Making rectangular design – where we planted vegetables and learnt about companion cropping & pest control

We also visited Mlango farm which is a privately owned farm, a living paradise full of ripe fruits and vegetables of every kind. It is a living Garden of Eden where people go learn, rest and enjoy the peaceful rural environment under the warm African atmosphere.

Mango farm, a small section planted with lettuce, spinach and use of onion as a boundary crop and keeping away pest.

After various lessons in class and trips it was time to get our hands dirty by going to the field for practicals. We worked in two different groups, tea and coffee, which are both crops that do well in highland areas and are both the pillars of Kenyan agriculture. In our first practical we came up with a mandala permaculture design at Bruckenhurst farm and planted different vegetable crops, cover crops, nitrogen fixing crops and fruits. Our second practical was at Mikes farm, one of our instructors, where we learned about different permaculture designs; mandala, kidney shape, and rectangular beds. We planted lettuce, spinach, onions, coffee plants and various other crops using compost and other organic substances like absorber, enhancer and much more.

Sample water collected after experiments from both plots (FGW & CF).

Bruckenhurst school farm was our last practical session where we came up with a small school garden for the school children. This involved coming up with a farm in-cooperating the five senses (smell, touch, sound, taste and mandala sight) for smell we planted herbs; citronella, marigold, lemon and lavender. Touch; aloe, vetiver grass, touch me not, sage and lambs ear. Taste involved edible crops bananas, passion fruit, cassava and sweet potatoes. Mandala sight; coffee and flowers. Sound; bird feeders and bird bath tubs

soil samples of farming god’s way and conventional farming.

Next, we took a tour to Bruckenhurst indigenous forest, which is more than ten years old and a true serving model of a totally ecologically restored forest. Mark Nicholson, the director of plants for life at Bruckenhurst botanical garden, began his work on changing the forest into a totally indigenous forest after a realization of almost empty gaps in the forest, invasive species, loss of indigenous biodiversity and loss of indigenous knowledge. The forest was cleared, invasive species uprooted, exotic species replaced and only indigenous trees were planted including critically endangered species, timber trees, curving trees medicinal trees and much more. Various tree species in the forest include; Croton megalocarpus, Prunus africana, Coddia africana, Wabugia ugadensis and Chrysophyllum ngorungosum. Now the forest is full of life with some wildlife species and birds making a comeback to what was originally their home.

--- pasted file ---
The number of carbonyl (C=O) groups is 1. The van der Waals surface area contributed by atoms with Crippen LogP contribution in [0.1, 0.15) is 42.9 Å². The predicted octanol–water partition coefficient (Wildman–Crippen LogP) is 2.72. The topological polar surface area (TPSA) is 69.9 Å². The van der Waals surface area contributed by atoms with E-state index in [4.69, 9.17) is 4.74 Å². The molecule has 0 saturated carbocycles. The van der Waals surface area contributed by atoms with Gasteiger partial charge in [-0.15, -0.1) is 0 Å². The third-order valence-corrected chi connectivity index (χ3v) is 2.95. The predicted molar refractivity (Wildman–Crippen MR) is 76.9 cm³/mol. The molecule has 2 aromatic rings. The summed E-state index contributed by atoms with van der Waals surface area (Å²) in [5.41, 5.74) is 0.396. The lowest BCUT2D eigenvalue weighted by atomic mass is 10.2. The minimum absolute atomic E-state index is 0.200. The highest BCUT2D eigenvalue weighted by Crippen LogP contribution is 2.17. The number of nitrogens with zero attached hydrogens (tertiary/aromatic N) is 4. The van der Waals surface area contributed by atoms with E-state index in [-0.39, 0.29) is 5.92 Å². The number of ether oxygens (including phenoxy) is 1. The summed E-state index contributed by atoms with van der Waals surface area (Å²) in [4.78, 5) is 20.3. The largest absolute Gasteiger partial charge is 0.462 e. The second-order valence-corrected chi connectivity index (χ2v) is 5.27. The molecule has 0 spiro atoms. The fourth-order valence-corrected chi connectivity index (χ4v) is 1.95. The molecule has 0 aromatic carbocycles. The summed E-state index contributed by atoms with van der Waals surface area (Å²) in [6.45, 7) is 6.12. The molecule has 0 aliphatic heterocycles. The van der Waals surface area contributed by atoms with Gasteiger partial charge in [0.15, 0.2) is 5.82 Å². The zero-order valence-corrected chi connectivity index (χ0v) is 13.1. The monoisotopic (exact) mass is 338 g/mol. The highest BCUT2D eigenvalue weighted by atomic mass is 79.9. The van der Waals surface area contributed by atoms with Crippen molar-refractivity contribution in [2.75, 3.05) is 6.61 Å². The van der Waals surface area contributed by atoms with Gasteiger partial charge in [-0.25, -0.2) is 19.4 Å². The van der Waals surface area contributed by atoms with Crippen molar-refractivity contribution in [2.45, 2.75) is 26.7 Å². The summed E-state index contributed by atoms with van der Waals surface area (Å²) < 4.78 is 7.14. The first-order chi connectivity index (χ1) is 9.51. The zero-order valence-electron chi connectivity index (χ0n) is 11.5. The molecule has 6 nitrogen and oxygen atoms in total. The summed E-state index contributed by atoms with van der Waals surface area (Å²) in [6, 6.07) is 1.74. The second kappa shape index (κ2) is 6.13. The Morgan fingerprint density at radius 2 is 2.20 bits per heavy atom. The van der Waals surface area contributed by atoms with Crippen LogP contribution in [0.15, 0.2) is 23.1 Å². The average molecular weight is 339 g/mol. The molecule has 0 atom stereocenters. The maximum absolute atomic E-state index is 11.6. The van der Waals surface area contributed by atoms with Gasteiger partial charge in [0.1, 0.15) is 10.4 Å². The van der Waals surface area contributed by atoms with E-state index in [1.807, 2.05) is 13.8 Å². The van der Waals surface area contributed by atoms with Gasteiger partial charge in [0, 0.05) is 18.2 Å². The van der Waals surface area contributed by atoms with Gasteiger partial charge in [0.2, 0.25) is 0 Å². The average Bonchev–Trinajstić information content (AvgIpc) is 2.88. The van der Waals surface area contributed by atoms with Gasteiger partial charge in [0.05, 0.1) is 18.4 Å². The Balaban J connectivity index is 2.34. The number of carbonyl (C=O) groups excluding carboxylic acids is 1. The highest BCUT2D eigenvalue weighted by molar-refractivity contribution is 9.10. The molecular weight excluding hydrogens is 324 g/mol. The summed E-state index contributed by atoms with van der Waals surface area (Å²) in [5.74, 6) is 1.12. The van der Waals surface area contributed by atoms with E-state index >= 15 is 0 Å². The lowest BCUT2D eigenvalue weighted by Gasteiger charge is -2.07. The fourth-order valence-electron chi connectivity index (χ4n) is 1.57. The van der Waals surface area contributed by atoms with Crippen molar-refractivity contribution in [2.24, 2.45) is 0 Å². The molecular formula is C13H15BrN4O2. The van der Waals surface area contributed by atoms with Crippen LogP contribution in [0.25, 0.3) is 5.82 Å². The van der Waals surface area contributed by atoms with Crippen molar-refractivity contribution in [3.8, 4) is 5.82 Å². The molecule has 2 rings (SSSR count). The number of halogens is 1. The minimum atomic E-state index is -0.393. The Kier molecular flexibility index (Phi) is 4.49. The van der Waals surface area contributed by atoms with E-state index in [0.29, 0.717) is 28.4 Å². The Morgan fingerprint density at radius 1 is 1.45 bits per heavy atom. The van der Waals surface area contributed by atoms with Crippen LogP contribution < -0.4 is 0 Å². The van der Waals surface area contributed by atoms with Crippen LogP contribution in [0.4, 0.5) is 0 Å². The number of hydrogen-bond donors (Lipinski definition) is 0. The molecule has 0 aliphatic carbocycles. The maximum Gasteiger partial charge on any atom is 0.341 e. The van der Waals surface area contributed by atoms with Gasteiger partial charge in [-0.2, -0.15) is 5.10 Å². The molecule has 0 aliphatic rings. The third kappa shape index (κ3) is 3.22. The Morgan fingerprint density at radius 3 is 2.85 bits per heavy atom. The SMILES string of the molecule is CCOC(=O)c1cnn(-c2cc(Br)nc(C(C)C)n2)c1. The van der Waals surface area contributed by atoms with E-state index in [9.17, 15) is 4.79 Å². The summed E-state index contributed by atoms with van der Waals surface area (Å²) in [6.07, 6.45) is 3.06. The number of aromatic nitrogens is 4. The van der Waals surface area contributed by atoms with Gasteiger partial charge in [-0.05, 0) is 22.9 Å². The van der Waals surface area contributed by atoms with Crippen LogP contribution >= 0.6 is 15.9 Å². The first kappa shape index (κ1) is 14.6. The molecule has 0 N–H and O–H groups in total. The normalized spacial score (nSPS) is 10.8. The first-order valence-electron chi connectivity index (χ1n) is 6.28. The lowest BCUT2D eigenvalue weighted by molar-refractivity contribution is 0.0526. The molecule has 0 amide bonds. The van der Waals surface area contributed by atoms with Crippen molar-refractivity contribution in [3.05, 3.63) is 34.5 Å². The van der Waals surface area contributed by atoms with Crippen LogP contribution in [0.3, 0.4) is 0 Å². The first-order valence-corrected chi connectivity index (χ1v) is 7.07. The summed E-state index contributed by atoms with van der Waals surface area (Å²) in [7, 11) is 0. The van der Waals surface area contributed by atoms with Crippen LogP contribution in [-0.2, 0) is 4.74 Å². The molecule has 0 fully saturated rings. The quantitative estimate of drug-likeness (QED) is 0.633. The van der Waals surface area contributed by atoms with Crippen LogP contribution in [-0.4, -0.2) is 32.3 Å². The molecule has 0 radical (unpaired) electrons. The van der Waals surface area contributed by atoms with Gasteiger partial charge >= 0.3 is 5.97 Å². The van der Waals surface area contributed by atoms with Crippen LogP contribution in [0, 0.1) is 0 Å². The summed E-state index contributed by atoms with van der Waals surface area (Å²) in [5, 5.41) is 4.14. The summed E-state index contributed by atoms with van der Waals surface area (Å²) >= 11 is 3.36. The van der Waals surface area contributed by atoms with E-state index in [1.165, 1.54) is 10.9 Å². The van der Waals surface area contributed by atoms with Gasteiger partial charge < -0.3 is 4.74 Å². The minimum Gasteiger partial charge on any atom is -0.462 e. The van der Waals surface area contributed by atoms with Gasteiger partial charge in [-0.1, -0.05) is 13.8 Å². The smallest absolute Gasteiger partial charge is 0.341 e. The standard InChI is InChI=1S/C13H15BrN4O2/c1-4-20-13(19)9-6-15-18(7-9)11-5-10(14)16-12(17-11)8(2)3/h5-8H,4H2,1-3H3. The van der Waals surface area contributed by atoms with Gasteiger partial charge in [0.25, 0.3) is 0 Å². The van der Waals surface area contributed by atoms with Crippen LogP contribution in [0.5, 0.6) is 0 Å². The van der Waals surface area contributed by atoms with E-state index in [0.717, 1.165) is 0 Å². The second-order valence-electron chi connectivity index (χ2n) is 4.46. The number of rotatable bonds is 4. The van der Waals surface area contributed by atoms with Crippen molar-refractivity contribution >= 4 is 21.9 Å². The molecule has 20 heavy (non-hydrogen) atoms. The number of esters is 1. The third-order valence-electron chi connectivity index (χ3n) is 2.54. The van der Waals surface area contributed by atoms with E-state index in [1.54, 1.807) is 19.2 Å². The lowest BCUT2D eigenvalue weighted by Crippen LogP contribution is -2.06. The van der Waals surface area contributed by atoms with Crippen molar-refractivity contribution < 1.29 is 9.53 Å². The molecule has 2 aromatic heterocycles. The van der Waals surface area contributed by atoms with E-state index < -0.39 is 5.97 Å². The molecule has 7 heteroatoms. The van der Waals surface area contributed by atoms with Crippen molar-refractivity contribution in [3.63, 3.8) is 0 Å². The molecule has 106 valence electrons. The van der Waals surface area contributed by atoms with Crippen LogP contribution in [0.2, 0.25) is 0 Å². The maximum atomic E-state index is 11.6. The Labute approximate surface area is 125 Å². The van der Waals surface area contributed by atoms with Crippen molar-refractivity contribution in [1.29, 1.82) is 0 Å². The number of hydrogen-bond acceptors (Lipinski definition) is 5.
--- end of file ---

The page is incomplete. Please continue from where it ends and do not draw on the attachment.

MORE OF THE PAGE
A trip into Bruckenhurst indigenous forest showing various indigenous trees.

Back in Sagalla plans are under way for the school permaculture. First, we will use mulching to conserve moisture, reduce run-off, avoid weeding, and maintain our soil life. We will use various permaculture techniques such as the use of mandalas for vegetables, key holes on sloppy areas to harvest water, worm farming, companion cropping, and pest control. Through these techniques we are hoping our farm will become a perfect model demonstration site to the local community about crops that can survive in the arid climate of sagalla and have economic and nutritional values. We will also use our permaculture garden as a research field to come up with crops that are non-palatable to elephants. Through all of these things that we have learned, we hope to give a chorus to the win-win solution rhythm.

Sven, our instructor, using his forearm to measure space between crops, (distance between crops) for planting different veggies on the farm.

The work shop was very educational, with awesome trips, delicious meals, nice accommodation, good friends and YES!! Permaculture is the way forward for creating food security with the help of fellow gardeners, living systems and appreciation to the environment. The only reason for human wildlife conflict is because of greed. People are greedy doing things violently, chopping trees for land, violent farming, disrupting the soil, fighting against nature instead of working with nature, resulting to low yields and need for more land. The only solution is PERMACULTURE!!! Get your hands dirty!!!

Many thanks to Barefoot Solutions for such a productive, informative and inspiring week learning all things permaculture – we look forward to producing results in our own shamba at Kileva Eastfield School!

Go back to top of page



Strike impacting Margaret’s University Course

Report by
Margaret Kiriro

As many of you may already know, Margaret, our Operations Director in Kenya, is currently undertaking a Bachelor of Education course at the Pwani University in Kilifi (click HERE for more info).

However her studes have been somewhat interrupted by disputes between the teachers’ union and the Kenyan Government. Click HERE for an article highlighting the latest situation in this dispute

Go back to top of page

%d bloggers like this: